provided by each school. Good leadership provides necessary guidance, clarity of direction and rewards for effective performance of an organization. Okumbe, (2001) said that in any organization, human resources are the most important resources and as such the success of the organization depends entirely on how effectively its workers are managed. It is therefore important that great efforts be put in place to achieve integration with a sense of actualizing the organizational goals.

A school consists of the head teacher, teachers,

Igiri, Charles Egbonyi Effiong, Department of Educational Foundations and Administration

Cross River State College of Education, Akamkpa, Nigeria.

Effiong, Oji Ekpo, Department of Integrated Science Cross River State College of Education,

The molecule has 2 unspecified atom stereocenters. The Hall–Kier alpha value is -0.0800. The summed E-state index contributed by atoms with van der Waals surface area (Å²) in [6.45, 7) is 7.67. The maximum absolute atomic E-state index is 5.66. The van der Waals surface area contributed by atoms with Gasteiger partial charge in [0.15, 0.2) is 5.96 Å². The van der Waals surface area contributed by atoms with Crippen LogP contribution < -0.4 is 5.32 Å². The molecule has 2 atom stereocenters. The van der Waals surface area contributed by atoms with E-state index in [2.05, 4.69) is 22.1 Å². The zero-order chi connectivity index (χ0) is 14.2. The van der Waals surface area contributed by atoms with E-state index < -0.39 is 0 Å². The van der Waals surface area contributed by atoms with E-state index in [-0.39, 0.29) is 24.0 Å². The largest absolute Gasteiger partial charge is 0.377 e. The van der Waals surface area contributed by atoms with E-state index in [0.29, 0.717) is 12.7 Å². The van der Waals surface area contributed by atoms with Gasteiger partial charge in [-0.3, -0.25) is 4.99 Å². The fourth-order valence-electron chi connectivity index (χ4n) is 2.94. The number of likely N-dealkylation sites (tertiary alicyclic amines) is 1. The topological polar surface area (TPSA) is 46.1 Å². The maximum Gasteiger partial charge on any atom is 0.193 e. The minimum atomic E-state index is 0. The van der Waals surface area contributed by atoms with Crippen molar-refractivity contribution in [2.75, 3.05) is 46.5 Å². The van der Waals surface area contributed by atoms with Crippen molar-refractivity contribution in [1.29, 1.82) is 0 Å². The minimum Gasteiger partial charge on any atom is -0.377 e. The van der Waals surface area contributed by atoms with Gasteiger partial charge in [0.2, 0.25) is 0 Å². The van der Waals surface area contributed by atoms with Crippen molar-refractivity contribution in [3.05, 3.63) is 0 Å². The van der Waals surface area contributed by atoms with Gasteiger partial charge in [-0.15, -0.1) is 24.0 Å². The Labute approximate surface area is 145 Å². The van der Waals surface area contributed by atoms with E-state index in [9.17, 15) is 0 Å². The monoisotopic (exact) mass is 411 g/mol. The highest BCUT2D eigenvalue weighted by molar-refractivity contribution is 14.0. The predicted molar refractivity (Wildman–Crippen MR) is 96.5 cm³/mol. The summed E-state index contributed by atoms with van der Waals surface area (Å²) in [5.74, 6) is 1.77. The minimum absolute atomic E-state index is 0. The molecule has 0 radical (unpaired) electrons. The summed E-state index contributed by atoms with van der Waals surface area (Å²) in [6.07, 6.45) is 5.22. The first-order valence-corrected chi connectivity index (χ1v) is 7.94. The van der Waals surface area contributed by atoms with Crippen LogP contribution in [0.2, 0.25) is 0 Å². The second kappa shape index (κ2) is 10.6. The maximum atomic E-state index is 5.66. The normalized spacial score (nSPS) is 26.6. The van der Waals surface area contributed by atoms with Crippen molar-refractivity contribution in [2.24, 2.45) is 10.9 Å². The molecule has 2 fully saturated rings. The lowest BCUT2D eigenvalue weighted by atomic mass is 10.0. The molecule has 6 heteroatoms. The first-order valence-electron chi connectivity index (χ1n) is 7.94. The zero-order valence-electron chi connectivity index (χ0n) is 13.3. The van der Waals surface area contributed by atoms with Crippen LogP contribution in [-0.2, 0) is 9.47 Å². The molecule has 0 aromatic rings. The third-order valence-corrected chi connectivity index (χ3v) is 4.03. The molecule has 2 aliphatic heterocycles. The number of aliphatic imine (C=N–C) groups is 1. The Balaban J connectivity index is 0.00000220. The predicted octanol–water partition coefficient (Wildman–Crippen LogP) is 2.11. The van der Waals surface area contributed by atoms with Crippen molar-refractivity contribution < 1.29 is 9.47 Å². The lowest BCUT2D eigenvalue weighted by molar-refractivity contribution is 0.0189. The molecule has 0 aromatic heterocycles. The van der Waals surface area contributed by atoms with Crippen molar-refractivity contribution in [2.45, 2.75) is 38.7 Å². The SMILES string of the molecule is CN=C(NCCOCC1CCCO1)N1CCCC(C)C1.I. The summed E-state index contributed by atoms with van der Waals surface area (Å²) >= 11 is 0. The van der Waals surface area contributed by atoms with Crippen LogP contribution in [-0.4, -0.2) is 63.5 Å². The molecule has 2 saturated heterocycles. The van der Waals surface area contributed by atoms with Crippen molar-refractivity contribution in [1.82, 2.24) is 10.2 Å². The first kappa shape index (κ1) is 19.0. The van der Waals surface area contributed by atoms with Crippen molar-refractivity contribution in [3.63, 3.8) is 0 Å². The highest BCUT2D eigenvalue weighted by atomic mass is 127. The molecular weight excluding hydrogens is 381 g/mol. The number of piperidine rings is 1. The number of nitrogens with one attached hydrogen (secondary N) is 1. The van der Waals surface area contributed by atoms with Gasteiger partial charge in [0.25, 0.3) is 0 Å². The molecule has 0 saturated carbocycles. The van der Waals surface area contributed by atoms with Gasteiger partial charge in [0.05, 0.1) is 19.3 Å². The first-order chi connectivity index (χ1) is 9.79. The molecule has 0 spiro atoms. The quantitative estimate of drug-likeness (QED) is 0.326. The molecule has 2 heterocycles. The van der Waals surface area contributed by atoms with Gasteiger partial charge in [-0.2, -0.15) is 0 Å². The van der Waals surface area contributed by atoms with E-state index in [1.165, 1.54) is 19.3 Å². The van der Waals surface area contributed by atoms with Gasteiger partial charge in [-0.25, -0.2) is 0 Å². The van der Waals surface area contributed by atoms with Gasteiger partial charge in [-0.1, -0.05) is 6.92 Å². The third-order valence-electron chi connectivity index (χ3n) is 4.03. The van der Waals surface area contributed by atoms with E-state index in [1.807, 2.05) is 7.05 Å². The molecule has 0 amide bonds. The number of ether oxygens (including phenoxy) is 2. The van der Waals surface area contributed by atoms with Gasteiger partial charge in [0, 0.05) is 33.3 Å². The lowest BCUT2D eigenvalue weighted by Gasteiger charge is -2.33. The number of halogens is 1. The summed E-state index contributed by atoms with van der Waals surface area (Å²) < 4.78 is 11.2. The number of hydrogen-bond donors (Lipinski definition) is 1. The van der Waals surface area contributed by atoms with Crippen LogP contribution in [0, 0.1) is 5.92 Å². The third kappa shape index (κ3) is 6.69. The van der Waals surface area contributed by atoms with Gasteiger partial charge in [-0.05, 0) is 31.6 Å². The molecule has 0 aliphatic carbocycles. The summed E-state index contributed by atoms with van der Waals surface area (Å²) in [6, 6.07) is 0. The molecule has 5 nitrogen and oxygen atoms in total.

Akamkpa, Nigeria.

Achigbe, Julius Ogri, Department of Integrated Science Cross River State College of Education,

Akamkpa, Nigeria.

© 2019 Bachudo Science Co. Ltd. This work is licensed under Creative Commons Attribution 4.0 International license.

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non-teaching staff as well as the students who interact with one another so as to accomplish a common goal. For a school organization to be held together, good leadership and efficient management are a must (Farrant, 1997).

Leadership is the ability to conduct or guide the subjects. Achieng, (2000) sees leadership as the ability to assimilate and translate ideas, rules, regulations and procedures to guide subjects in carrying out a mission within a defined mandate. Luthern, (2002) contends that the difference between success and failure, whether in war, business, a protest moment or basketball will be attributed to leadership. Cole (2005) advocates for the leadership of a head teacher to be democratic combining, self-confidence, friendliness, firmness and tact and should merely consisting of issuing orders.